Etta gave him the answer one evening at the house of a mutual friend, where a multitude of guests had assembled ostensibly to hear certain celebrated singers, apparently to whisper recriminations on their entertainer’s champagne.  It was a dull business ­except, indeed, for Paul Howard Alexis.  As for the lady ­the only lady his honest, simple world contained ­who shall say?  Inwardly she may have been in trembling, coy alarm, in breathless, blushing hesitation.  Outwardly she was, however, exceedingly composed and self-possessed.  She had been as careful as ever of her toilet ­as hard to please; as ­dare we say snappish with her maids?  The beautiful hair had no one of its aureate threads out of place.  The pink of her shell-like cheek was steady, unruffled, fair to behold.  Her whole demeanor was admirable in its well-bred repose.  Did she love him?  Was it in her power to love any man?  Not the humble chronicler ­not any man, perhaps, and but few women ­can essay an answer.  Suffice it that she accepted him.  In exchange for the title he could give her, the position he could assure to her, the wealth he was ready to lavish upon her, and, lastly, let us mention, in the effete, old-fashioned way, the love he bore her ­in exchange for these she gave him her hand.

Thus Etta Sydney Bamborough was enabled to throw down her cards at last and win the game she had played so skilfully.  The widow of an obscure little Foreign Office clerk, she might have been a baroness, but she put the smaller honor aside and aspired to a prince.  Behind the gay smile there must have been a quick and resourceful brain, daring to scheme, intrepid in execution.  Within the fair breast there must have been a heart resolute, indomitable, devoid of weak scruple.  Mark the last.  It is the scruple that keeps the reader and his humble servant from being greater men than they are.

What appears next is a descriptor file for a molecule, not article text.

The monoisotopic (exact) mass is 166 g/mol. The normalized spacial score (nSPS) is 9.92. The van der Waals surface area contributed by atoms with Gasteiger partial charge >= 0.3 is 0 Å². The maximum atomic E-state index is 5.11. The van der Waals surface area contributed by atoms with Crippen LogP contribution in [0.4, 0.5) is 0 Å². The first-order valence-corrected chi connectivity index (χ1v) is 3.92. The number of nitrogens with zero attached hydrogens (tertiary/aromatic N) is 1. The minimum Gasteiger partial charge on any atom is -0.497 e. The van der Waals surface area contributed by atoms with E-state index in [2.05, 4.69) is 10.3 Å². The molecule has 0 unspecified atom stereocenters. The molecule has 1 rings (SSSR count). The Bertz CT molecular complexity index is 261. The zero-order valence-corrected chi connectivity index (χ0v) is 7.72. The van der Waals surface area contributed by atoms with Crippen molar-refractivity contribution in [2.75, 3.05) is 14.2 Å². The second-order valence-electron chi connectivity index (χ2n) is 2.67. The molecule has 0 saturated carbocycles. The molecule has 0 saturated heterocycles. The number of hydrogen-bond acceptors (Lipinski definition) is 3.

“Yes,” says Etta, allowing Paul to take her perfectly gloved hand in his great, steady grasp; “yes, I have my answer ready.”

They were alone in the plashy solitude of an inner conservatory, between the songs of the great singers.  She was half afraid of this strong man, for he had strange ways with him ­not uncouth, but unusual and somewhat surprising in a finnicking, emotionless generation.

“And what is it?” whispers Paul eagerly.  Ah! what fools men are ­what fools they always will be!

Etta gave a little nod, looking shamefacedly down at the pattern of her lace fan.

“Is that it?” he asked breathlessly.

The nod was repeated, and Paul Howard Alexis was thereby made the happiest man in England.  She half expected him to take her in his arms, despite the temporary nature of their solitude.  Perhaps she half wished it; for behind her business-like and exceedingly practical appreciation of his wealth there lurked a very feminine curiosity and interest in his feelings ­a curiosity somewhat whetted by the manifold differences that existed between him and the society lovers with whom she had hitherto played the pretty game.

But Paul contented himself with raising the gloved fingers to his lips, restrained by a feeling of respect for her which she would not have understood and probably did not merit.

“But,” she said with a sudden smile, “I take no responsibility.  I am not very sure that it will be a success.  I can only try to make you happy ­goodness knows if I shall succeed!”

“You have only to be yourself to do that,” he answered, with lover-like promptness and a blindness which is the special privilege of those happy fools.

She gave a strange little smile.

“But how do I know that our lives will harmonize in the least?  I know nothing of your daily existence; where you live ­where you want to live.”

“I should like to live mostly in Russia,” he answered honestly.

Her expression did not change.  It merely fixed itself as one sees the face of a watching cat fix itself, when the longed for mouse shows a whisker.